Create cozy places to read:

Comfortable places to sit or lay with good lighting. You can add pillows, stuffed animals and even small lamps in your classroom to make it extra cozy.


Switch books out seasonally:

By changing up book options, children will be more interested in looking through books.  They will like seeing what’s new, what’s the same and what’s gone. The library and sites like Thriftbooks are great resources to help spice up your classroom library.


Incorporate reading opportunities into your classroom environment:

Label things around your classroom and school – better yet, have students help you do the labeling. For younger students you can add words and symbols to blocks, label items in dramatic play area, as well as add notepads or dry-erase boards to play area.


Introduce students to as much vocabulary as you can and give them opportunities to use their vocabulary:

Talk to them about experiences, ask them about their opinions, model using language that will help them better communicate with others.

Look for reading opportunities wherever you are with your students:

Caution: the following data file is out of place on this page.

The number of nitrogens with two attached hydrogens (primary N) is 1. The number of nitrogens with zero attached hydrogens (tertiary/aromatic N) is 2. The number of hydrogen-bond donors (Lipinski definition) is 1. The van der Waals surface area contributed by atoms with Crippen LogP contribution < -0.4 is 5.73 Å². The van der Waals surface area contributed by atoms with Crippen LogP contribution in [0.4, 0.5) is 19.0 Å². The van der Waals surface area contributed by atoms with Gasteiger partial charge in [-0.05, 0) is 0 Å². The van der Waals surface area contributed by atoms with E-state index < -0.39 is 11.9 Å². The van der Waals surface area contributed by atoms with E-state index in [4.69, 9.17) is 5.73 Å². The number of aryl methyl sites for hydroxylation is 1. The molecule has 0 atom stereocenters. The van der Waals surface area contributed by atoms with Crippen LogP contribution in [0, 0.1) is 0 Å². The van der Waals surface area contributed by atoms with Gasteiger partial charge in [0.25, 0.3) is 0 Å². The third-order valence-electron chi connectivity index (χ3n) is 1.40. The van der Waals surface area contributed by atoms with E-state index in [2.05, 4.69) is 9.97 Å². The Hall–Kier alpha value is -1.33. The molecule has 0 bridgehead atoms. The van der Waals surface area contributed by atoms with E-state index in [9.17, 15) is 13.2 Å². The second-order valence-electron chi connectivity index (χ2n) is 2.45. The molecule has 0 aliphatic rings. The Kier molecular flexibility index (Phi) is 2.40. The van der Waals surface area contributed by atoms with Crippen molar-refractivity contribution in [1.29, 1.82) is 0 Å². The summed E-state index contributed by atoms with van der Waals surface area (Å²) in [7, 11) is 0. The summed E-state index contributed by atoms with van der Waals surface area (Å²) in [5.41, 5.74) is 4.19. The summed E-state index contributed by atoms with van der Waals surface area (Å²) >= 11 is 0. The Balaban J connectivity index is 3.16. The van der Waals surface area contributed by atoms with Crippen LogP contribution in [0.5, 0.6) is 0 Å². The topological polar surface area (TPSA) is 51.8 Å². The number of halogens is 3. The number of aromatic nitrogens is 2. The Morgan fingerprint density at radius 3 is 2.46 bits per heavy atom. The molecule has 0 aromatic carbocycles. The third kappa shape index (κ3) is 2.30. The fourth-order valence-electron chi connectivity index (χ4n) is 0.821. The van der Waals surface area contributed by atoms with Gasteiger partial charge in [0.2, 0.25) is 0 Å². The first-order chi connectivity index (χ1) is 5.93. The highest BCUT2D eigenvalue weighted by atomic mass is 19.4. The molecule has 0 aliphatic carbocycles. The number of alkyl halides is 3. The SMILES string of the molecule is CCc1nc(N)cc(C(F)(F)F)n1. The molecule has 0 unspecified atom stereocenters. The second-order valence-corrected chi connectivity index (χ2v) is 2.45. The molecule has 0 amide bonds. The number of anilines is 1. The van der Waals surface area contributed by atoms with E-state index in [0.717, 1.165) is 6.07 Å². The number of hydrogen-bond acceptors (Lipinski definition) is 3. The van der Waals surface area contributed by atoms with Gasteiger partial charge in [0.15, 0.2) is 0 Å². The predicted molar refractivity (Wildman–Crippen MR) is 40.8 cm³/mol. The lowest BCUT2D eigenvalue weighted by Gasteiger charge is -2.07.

Walking around school, sitting in the library, on a field trip, waiting outside for dismissal, waiting in the lunch line.

I hope you find these tips helpful in creating a literacy-rich environment in your classroom. If you have any additional ideas please feel free to share in the comment area below!


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BookNook Spurs Parent Volunteer Program, Produces Great Results

BookNook Spurs Parent Volunteer Program, Produces Great Results

About 10 miles south of the Wisconsin/Illinois border, Carrie Modra is hard at work with her students. As a  Woodland School District 50 educator for 8 years in her role as a Speech-Language Pathologist, Carrie is an integral part of the daily ins and outs of the school day at Woodland Elementary East. In fact, she loves it so much that she has gone back to school to get her second master’s degree in  School Leadership and works directly with her Principal mentor because of her passion for education.

For the completion of her master’s degree, Carrie needed to choose a topic for her internship project. After discussions with her principal about school goals and needs, Carrie focused on third grade reading.  She was very excited to involve parents in the project, so she utilized the Woodland PTA to recruit volunteers for the BookNook program. This allowed for teachers to recommend students to BookNook and have volunteers guide the reading as an additional weekly reading support. Recruiting volunteers can be difficult, but Carrie was hoping to learn a lot through this project, and it felt like a great opportunity.